Thank you to our friends at St. Boniface Brewery for dropping everything to help make a batch of surface sanitizer. Thankful to do our small part in these difficult times for our community. Even more thankful for all the first responders, medical staff and anyone else putting personal safety at risk to help those in need. We look forward to raising a glass with you in better times ahead. Until then, stay safe everyone!
2. Pre Purchase Your Bottle(s) by 10pm for Next Day Pickup Wed – Sat from 3-7pm.
3. Receive an Email Confirmation & Instructions for Arranging Curbside Pickup.
4. Arrive at Selected Pickup Time.
5. Wait Inside Car. Call 717-799-4499 to Confirm Arrival. We Bring Bottles to You.
6. Show Valid ID.
7. Receive Bottles for Home Enjoyment.
8. Can’t Make it to The Tasting Room? We Deliver for Orders over $150
Q: Why Can’t I Come Inside the Tasting Room
A: The State of PA closed all bars and restaurants with exception of Takeout Orders. As a courtesy to our guests and to limit potential exposure we’re offering Curbside Pickup Only at our Tasting Room.
Q: Why Do I Have to Order in Advance?
A: Advanced ordering enables efficient scheduling of guest pickup times ensuring guest & staff safety is maximized.
Q: How Long Will You Remain Open?
A: We’re continually assessing the situation based on information as it becomes available.
Honored to announce UnCommon Grain, an upcoming photo exhibit at The American Whiskey Convention. Photographed by Jordan Bush, the exhibit features photographs of Dick Stoll’s first distillation of Rosen Rye in nearly five decades.
Learn more about Dick Stoll’s Return of Rosen Rye.
From Jordan Bush: “I am thrilled to announce “Uncommon Grain” at the American Whiskey Convention this April. The exhibit documents Stoll & Wolfe Whiskey distilling Rosen Rye, a grain brought back to life made possible by many hands to make a rare type of Pennsylvania rye whiskey not seen in decades. Distillation was photographed over two days using black and white Kodak 35mm film.”
A limited number of photographs and prints from the exhibit will be available for sale at American Whiskey Convention and Stoll & Wolfe Distillery Tasting Room.
To view the exhibit, get American Whiskey Convention tickets here.
Jordan Bush is a Lancaster County based Photographer and Writer. The current author of Lancaster County Magazine’s Foodographer column, Jordan’s journey to capture compelling images spans five continents and a diverse range of subjects from professional sports to man made and ecological disasters, as well as current and past Presidents and VPs.
30yrs ago today Dick Stoll locked the doors to the historic Pennsylvania Michters Distillery for the last time in history. Today, a new chapter begins. We’re releasing 60 bottles of White Rosen Rye Whiskey available via lottery. Winners announced 2/29. Please visit our site for more info, pricing & entry form. https://www.stollandwolfe.com/rosen
Want to learn more Rosen Rye’s return to PA Whiskey?
American Whiskey Convention Presents Uncommon Grain by Jordan Bush.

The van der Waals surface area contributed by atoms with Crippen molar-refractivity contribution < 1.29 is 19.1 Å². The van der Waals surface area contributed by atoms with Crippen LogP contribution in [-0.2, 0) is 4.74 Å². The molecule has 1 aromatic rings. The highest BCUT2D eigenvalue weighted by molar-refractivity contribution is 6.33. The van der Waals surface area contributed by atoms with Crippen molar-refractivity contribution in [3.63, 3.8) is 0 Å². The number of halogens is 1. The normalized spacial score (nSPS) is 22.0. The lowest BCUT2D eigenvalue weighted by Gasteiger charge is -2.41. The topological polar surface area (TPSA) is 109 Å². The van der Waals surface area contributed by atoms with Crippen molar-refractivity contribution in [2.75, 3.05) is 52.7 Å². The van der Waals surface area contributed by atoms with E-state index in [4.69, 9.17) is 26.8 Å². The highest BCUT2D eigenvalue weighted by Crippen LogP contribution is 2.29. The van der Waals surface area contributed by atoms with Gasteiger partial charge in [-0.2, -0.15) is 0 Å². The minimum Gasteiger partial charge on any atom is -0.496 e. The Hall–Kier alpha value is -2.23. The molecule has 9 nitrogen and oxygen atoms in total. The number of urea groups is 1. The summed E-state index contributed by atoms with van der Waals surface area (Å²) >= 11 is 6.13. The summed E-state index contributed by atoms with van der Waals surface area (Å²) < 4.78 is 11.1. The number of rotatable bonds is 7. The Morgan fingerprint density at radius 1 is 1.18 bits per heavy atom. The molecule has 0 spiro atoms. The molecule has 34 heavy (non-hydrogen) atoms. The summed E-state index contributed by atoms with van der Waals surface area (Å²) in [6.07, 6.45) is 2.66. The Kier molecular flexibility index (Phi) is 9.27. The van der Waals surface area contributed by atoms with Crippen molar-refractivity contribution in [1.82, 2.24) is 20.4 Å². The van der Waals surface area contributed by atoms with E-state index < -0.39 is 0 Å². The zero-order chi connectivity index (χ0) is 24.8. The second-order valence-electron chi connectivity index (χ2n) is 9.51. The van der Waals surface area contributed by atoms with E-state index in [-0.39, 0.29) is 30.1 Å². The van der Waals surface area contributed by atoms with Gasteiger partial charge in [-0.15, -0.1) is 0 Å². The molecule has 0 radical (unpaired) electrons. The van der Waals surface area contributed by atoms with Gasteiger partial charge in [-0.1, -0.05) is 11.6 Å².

The American Whiskey Convention is proud to present: “Uncommon Grain”, an original art installation by Photographer Jordan Bush. An exclusive selected series of still images taken at Stoll & Wolfe Distillery on September 7th, 2019; the historic day when Rosen rye was distilled into whiskey for the first time in over 50 years. Learn more about American Whiskey Convention in Philadelphia and Get Your Tickets.
Still cooking away at Stoll and Wolfe distilling Bourbon using the same recipe and process Dick Stoll learned from his mentor Charles E. Beam.
At Stoll and Wolfe we are humbled to learn from such an accomplished teacher and honored/daunted to help preserve and represent a legacy of dedication and hard work of making small batch spirits by hand.
Visit out site to learn more about Dick Stoll’s Legacy and 250 years of local whiskey production.
Thank you to Distiller Magazine and David Furer for visiting Stoll & Wolfe last September for Dick Stoll’s return to distilling Rosen Rye Whiskey in Pennsylvania. The project, made possible by Laura Fields Seed Spark Campaign and Greg Roth with Penn State’s Agriculture Department is the result of years of their dedication and hard work.
The Return of Rosen Rye
“Until the 1970s, Rosen was one of the dominant types of rye grown in Pennsylvania, owing in no small part to having been marketed by (Pennsylvania) Michter’s as a preferred distilling grain since the 1950s. It’s taken four years of growing Fields’ Keystone Rosen rye to yield her enough for a distillation run using over 500 pounds of rye for a 1,000-pound mash that included corn and barley, producing about 50 gallons of spirit.”
Production Tours and Guided Whiskey Tastings at Stoll and Wolfe
Experience 250 years of local whiskey making traditions as we demystify the process of transforming grain into whiskey. We’ll discuss the equipment, techniques and science behind the journey of grain to your glass.
Tours are offered most Saturdays and begin at 2pm. Tours cost $15, last 1 hour and include a Guided Tasting of 3 (.5oz) samples. Visit here for a list of available dates and to book online. Guests must be 21 or older to participate in tasting.